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Sharecropping and Investment in Agriculture in Early Modern France

Published online by Cambridge University Press:  03 March 2009

Philip T. Hoffman
California Institute of Technology, Pasadena, California 91125.


The paper examines the spread of sharecropping that followed a wave of investment in agriculture in sixteenth- and seventeenth-century France. Using results from the modern theory of share contracts, it argues that sharecropping was a means of risk sharing that favored both landlords and tenants. Although the evidence used in this paper comes from France, the results may well apply to other areas of early modern Europe.

Papers Presented at the Forty-First Annual Meeting of the Economic History Association
Copyright © The Economic History Association 1982

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1 Merle, Louis, La métairie et l'évolution agraire de la Gâtine poitevine de la fin du Moyen Age à la Revolution (Paris, 1958), P. 53.Google Scholar See Hoffman, Philip T., “Investment in Agriculture in Early Modern FranceCalifornia Institute of Technology Social Science Working Paper 406 (09 1981), for an analysis of the wave of investment in land in early modern France and for a more detailed discussion of sharecropping.Google Scholar

2 For what follows, see Newbery, David, “Risk Sharing, Sharecropping and Uncertain Labour Markets,” Review of Economic Studies, 44 (10 1977), 585–94Google Scholar, the latest word on the subject. See also Stigljtz, Joseph, “Incentives and Risk Sharing in Sharecropping,” Review of Economic Studies, 41 (04 1974), 219–55;Google ScholarBell, Clive and Zusman, Pinhas, “A Bargaining Theoretic Approach to Cropsharing Contracts,” The American Economic Review, 66 (09 1976), 578–88;Google Scholar and Hallagan, William, “Self Selection by Contractual Choice and the Theory of Sharecropping,” Bell Journal of Economics (Autumn 1978), 344–54.Google Scholar Economic historians have of course contributed greatly to the literature on sharecropping. For references, see, in particular, the works by Higgs, Robert and Reid, Joseph cited in Reid's overview of the literature, “the Theory of Share Tenancy Revisited—Again,” Journal of Political Economy, 85 (04 1977), 403–07.Google Scholar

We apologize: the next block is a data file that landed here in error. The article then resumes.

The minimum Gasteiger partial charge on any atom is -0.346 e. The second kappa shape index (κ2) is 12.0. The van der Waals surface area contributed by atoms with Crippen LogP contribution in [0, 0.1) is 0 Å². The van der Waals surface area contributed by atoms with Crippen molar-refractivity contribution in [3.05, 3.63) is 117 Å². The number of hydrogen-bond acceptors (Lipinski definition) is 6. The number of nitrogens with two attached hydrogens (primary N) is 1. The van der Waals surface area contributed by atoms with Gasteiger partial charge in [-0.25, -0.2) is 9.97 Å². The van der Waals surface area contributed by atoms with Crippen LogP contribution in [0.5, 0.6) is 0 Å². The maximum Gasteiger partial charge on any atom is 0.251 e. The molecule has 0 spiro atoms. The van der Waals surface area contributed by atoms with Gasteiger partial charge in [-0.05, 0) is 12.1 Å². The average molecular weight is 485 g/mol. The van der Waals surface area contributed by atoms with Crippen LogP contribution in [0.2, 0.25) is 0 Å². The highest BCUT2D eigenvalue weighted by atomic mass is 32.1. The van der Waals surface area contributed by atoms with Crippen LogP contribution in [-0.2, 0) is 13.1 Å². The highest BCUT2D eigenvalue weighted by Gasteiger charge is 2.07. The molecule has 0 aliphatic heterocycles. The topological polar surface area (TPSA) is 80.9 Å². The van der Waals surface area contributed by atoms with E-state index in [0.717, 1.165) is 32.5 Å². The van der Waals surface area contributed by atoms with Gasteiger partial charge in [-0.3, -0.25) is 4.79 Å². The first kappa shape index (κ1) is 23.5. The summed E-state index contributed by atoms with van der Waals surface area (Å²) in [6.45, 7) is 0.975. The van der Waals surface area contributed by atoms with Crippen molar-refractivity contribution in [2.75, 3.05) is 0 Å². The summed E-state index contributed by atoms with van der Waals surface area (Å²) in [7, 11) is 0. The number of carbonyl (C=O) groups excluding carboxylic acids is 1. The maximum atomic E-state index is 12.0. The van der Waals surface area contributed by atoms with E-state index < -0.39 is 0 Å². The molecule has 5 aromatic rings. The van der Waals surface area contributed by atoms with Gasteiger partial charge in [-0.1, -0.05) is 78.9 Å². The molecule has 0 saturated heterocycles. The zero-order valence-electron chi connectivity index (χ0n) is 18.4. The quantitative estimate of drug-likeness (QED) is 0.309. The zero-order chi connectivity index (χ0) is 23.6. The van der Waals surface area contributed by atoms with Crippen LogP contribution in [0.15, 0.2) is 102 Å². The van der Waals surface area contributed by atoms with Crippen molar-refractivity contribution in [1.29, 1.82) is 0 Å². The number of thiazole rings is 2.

3 For a discussion of these conditions, see Hoffman, “Investment in Agriculture.”.Google Scholar

4 For the problems of applying theory to traditional Europe, see Hoffman, “Investment in Agriculture”.Google Scholar

5 de Serres, Olivier, Le théâtre d'agriculture (Paris, 1600), pp. 5253.Google Scholar

6 Merle, La métairie, pp. 161–85, 205–26;Google ScholarDontenwill, Serge, “Les baux à mi-fruits en roannais et brionnais aux XVIIe et XVIIIe siècles,” in Lyon et l' Europe: Hommes et Sociétés: Mé langes d'histoire offerts à Richard Gascon vol. 2 (Lyon, 1980), pp. 179208;Google ScholarDurand, Georges, Vin, vigne et vigerons en Lyonnais et Beaujolais (Lyon, 1979), pp. 310–11. Examples abound in notarial registers.Google Scholar

7 Gascon, Richard, Grand commerce et vie urbaine au XVIe siècle: Lyon et ses marchands, 2 vol. (Paris, 1971), pp. 813–62;Google ScholarMerle, La métairie, pp. 163–67, 186–93, 224–26.Google Scholar

8 Merle, La métairie, p. 127.Google Scholar

9 Ibid., pp. 109, 117–18.

10 de Serres, Le théâtre d'agriculture, pp. 45–54. For examples, see Dontenwill, “Les baux àmifruits,” pp. 179–208. It should be pointed out that the theory of sharecropping is consitent with the coexistence of rental, share, and wage-labor farming; see Hoffman, “Investment in Agriculture.”Google Scholar

11 Why sharecropping did not appear in the north of France (or Germany)will require further research. Here the theory of sharecropping can at least furnish us with hypotheses.Google Scholar

12 Merle, La métairie, pp. 161–85; Dontenwill, “Les baux à mi-fruits,” pp. 179208.Google Scholar

13 Merle, La métairie, pp. 49–62, 71–79, 102–06, 124–37;Google ScholarJacquart, Jean, “Immobilisme et catastrophes,” in Duby, Georges and Wallon, Armand, eds., Histoire de la France rurale, vol. 2 (Paris, 1975), pp. 226–35.Google Scholar

14 Merle, La métairie, pp. 137–38;Google Scholar cf.O'Brien, Patrick K. and Keyder, Caglar, Economic Growth in Britian and France 1780–1914 (London, 1978).Google Scholar